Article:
Although the effects on someone’s heart rate and stamina are not in doubt, there is some debate on whether caffeine will improve your physical performance. It is considered a banned substance at many sporting events. But, in a recent double-blind, repeated-measures, cross-over designed experiment of seven resistance trained and seven non-resistance trained male subjects found that athletes might just need to believe they had caffeine for their performance to improve. They observed an improved performance of weightlifting in untrained individuals that received caffeine and those that received placebos. Plus, they observed no improved performance in trained individuals. Meaning that caffeine may be beneficial for improving performance in resistance training when you first begin weightlifting. But once you know what you’re doing, it’s all in your mind.

What are the Most Common Forms of Caffeine?

Just look around your home. Caffeine can be found on the ingredients list of many foods and household products. Including coffee, tea, most energy drinks, soft drinks, painkillers, chocolate bars, protein bars, face masks, moisturisers, and more.

Energy drinks in Australia are strongly regulated and must comply with the Australia New Zealand Food Standards Code. Some contain up to 80mg of caffeine per 250ml, the same as a cup of instant coffee. This means that the majority of energy drinks contain the same, or lower, levels of caffeine as a cup of instant coffee. And less than half the levels found in a standard espresso. Other ingredients included in energy drinks have other stimulating effects or can heighten the effects of caffeine, like taurine and ginseng.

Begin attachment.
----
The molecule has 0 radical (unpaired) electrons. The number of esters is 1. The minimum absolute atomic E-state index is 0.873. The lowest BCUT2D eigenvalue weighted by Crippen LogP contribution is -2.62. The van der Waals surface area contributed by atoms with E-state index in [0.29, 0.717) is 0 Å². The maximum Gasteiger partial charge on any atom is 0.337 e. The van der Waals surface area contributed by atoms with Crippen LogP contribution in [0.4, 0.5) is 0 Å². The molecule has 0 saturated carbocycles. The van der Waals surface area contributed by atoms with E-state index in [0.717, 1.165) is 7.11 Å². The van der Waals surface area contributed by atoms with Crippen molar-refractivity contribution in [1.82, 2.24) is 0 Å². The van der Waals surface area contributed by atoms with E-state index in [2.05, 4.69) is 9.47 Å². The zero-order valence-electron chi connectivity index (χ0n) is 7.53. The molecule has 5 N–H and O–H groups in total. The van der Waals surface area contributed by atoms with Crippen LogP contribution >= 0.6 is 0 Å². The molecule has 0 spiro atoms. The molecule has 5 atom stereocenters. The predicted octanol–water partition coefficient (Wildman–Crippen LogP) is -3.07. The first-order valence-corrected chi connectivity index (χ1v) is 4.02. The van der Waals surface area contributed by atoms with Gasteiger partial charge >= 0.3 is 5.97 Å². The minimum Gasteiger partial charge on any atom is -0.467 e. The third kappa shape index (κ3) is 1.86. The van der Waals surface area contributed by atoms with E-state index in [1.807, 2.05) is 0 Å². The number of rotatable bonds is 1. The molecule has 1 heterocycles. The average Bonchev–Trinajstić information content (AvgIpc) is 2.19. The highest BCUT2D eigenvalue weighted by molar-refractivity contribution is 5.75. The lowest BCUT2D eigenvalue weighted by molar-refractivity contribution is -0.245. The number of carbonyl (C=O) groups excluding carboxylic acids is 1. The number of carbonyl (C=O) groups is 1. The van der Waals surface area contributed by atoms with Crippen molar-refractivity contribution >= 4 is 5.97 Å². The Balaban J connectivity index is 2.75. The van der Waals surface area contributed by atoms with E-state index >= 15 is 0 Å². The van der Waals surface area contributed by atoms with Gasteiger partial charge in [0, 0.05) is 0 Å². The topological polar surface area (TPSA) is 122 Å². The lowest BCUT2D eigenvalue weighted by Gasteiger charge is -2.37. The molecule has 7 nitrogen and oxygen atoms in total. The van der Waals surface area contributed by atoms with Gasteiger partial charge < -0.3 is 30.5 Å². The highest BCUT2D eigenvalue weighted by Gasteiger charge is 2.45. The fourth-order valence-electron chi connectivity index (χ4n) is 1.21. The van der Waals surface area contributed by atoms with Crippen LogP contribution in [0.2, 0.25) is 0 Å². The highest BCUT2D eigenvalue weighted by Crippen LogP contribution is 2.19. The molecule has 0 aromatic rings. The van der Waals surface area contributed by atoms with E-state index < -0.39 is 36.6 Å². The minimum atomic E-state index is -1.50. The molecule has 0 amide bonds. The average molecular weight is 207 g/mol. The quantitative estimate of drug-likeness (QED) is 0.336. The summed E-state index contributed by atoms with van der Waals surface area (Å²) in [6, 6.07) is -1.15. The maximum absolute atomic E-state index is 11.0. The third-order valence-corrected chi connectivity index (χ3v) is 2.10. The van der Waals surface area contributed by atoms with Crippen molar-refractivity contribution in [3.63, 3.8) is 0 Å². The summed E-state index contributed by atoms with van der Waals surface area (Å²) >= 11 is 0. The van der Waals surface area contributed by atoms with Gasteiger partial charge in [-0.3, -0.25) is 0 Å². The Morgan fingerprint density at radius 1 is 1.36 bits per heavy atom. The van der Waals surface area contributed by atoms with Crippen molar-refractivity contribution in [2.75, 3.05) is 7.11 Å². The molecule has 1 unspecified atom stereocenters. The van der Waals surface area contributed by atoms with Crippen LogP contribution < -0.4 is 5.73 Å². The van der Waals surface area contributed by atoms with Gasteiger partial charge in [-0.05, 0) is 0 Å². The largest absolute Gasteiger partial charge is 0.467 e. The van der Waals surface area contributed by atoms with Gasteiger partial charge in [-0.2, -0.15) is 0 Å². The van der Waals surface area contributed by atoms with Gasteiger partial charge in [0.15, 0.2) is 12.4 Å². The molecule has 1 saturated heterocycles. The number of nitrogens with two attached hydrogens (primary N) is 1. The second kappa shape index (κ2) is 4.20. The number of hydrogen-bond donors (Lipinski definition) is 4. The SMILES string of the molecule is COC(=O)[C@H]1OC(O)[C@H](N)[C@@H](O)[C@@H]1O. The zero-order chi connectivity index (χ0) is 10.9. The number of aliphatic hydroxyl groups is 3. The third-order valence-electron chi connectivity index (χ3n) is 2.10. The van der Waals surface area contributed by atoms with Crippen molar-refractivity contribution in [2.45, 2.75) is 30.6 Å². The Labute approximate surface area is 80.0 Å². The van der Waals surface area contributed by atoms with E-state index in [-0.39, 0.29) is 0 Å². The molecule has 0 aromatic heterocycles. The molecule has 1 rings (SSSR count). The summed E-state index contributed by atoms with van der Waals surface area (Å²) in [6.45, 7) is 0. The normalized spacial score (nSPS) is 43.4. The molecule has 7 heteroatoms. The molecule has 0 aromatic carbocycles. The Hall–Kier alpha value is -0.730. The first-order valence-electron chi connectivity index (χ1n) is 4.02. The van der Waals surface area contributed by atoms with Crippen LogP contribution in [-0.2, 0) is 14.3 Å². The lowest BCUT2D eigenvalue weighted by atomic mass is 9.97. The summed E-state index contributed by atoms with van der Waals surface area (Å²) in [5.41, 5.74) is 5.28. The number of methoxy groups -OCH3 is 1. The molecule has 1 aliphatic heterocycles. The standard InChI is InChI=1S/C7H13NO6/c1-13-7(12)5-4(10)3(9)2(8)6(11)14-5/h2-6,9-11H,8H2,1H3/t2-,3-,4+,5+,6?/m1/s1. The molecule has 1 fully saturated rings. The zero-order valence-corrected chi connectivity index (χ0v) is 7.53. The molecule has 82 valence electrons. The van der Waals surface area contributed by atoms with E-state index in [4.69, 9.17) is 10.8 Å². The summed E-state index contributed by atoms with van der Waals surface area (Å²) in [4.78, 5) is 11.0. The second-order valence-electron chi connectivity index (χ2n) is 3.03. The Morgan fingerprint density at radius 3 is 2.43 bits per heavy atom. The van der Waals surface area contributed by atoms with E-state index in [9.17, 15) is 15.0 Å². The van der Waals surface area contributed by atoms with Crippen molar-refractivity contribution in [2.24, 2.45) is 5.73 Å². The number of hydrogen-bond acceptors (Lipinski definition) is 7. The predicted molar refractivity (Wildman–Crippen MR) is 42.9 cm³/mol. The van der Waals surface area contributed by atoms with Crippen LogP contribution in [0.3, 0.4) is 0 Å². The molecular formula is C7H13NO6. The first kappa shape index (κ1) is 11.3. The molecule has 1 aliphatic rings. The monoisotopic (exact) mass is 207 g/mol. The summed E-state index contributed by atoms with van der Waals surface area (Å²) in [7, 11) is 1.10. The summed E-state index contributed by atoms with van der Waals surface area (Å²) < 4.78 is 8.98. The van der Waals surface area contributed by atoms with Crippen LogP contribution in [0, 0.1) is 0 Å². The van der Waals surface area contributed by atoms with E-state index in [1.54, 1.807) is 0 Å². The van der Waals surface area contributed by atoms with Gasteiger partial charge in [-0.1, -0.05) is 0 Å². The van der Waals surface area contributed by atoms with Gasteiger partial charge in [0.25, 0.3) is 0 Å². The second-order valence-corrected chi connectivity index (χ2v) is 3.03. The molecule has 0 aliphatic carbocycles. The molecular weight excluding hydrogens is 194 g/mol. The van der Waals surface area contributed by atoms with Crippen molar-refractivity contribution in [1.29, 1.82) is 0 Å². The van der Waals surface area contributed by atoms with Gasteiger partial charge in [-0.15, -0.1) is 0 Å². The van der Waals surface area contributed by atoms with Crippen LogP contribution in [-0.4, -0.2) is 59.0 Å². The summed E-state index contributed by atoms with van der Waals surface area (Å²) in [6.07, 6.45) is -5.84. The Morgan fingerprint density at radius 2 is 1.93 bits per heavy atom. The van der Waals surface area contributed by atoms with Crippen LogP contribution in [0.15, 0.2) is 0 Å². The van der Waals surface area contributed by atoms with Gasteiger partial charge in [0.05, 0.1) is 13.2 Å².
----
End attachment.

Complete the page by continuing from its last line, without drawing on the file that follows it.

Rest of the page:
Can You Overdose on Caffeine?

Just like any other psychoactive drug, you can overdose on caffeine. That’s why energy drinks have to have a recommended daily dosage on the label. And often recommend to not be consumed by children younger than sixteen years old. This is because, as I mentioned above, caffeine affects different people in different ways. Barbara in the office might consume six cups of coffee a day in order to make it through to hometime, but Alan might be buzzing all day from one single cup of joe.

Excessive levels of caffeine can cause heart palpitations, nausea, vomiting, headaches, becoming delirious (be confused, have hallucinations, or be very excited i.e. ‘giddy’), insomnia, nervousness or anxiety, and can even worsen cardiovascular disorders. They can make underlying conditions like anxiety disorders and heart conditions worse. But again, it’s different for everyone.

Can You Kick the Caffeine Habit?

Absolutely. If you feel that caffeine doesn’t have a great effect on you, like maybe you are having difficulty sleeping or you have increased anxiety, caffeine is actually relatively easy habit to kick. You only need to get through about 7-12 days of symptoms without consuming any caffeine. During that period, your brain will naturally decrease the number of adenosine receptors on each cell, responding to the sudden lack of caffeine ingestion. If you can make it that long without a cup of joe or an energy drink, the levels of adenosine receptors in your brain reset to their baseline levels, and your addiction will be broken. You might not be the most pleasant person to be around.  Your mood levels will be affected (due to decreased dopamine). Plus, you will experience headaches and probably a little dehydration.

But afterwards, you’ll be good as new!